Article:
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Van Gogh's children


Last week, the new touring exhibition of Van Gogh's works on nature, "Van Gogh: Up Close", came to the National Gallery of Canada. It is expected to be the absolute blockbuster of the summer, following on the mega crowds it drew over the winter in Philadelphia. 

What is it about Van Gogh that transfixes us? The paintings, for sure. His weirdly compelling life, yes. But there has to be more to it. In a new book, Solar Dance, Modris Eksteins argues that to understand Van Gogh, and our reaction to his work, is to understand the cultural warp and political weft of the 20th century. It is to understand the fall of the Weimar Republic and the rise of the Third Reich, the birth of the counterculture and the death of communism, and—not least of all—the great flourishing of celebrity culture and our obsession with the who of art, not the what. In sum, Eksteins writes: “Van Gogh is ours. We are Van Gogh.”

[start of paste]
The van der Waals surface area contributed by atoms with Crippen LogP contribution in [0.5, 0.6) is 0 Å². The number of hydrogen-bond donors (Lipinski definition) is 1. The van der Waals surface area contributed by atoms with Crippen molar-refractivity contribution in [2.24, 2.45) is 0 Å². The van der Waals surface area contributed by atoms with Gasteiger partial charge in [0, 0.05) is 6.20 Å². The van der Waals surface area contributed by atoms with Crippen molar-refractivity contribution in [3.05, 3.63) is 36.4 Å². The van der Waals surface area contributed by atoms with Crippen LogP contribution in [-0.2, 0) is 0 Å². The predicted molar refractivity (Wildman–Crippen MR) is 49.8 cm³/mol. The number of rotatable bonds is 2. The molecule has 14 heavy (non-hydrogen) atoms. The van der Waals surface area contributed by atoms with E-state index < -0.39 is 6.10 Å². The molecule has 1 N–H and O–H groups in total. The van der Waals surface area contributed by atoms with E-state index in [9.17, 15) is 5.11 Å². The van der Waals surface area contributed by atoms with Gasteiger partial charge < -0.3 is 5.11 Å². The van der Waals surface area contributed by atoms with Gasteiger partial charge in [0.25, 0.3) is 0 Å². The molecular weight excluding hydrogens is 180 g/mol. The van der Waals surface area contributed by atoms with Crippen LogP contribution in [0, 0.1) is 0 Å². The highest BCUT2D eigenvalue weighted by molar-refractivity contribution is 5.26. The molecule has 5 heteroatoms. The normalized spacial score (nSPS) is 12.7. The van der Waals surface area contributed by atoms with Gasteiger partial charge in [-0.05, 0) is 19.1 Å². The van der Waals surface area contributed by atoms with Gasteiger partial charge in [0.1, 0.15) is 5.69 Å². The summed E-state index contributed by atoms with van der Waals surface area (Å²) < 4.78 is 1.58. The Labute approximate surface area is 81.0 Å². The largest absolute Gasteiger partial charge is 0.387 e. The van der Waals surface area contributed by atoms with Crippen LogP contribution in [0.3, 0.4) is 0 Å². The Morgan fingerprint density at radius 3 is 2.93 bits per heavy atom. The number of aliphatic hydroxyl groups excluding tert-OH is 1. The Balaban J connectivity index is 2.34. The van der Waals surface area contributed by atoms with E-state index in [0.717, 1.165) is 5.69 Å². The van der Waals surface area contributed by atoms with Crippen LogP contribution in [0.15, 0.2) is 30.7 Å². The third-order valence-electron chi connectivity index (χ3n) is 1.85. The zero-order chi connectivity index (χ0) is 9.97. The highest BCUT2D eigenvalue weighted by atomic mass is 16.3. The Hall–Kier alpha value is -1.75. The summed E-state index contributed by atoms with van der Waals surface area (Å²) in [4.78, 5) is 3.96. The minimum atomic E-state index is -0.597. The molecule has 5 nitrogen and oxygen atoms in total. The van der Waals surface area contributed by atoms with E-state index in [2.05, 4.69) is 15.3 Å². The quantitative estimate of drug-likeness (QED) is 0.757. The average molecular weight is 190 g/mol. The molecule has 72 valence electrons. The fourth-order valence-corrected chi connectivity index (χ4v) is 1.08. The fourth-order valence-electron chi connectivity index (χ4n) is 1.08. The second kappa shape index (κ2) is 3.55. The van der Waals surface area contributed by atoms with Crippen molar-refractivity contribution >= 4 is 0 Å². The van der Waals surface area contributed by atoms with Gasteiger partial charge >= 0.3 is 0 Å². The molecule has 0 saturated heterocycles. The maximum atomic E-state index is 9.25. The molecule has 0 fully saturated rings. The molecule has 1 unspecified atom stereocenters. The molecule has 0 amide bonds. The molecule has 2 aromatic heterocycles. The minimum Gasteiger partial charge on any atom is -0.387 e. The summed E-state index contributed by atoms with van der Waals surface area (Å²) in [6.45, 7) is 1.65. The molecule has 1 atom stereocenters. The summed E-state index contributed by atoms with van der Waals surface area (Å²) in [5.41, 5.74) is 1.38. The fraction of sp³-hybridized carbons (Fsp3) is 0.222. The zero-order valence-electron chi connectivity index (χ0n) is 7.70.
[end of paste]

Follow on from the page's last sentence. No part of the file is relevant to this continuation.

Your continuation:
I review Eksteins' book in the new issue of the Literary Review of Canada. 

Here is Peter Simpson of the Ottawa Citizen giving his own take on why we remain obsessed with Van Gogh. 

And here is professor Eksteins himself, writing inthe Citizen about Van Gogh's "extraordinary afterlife."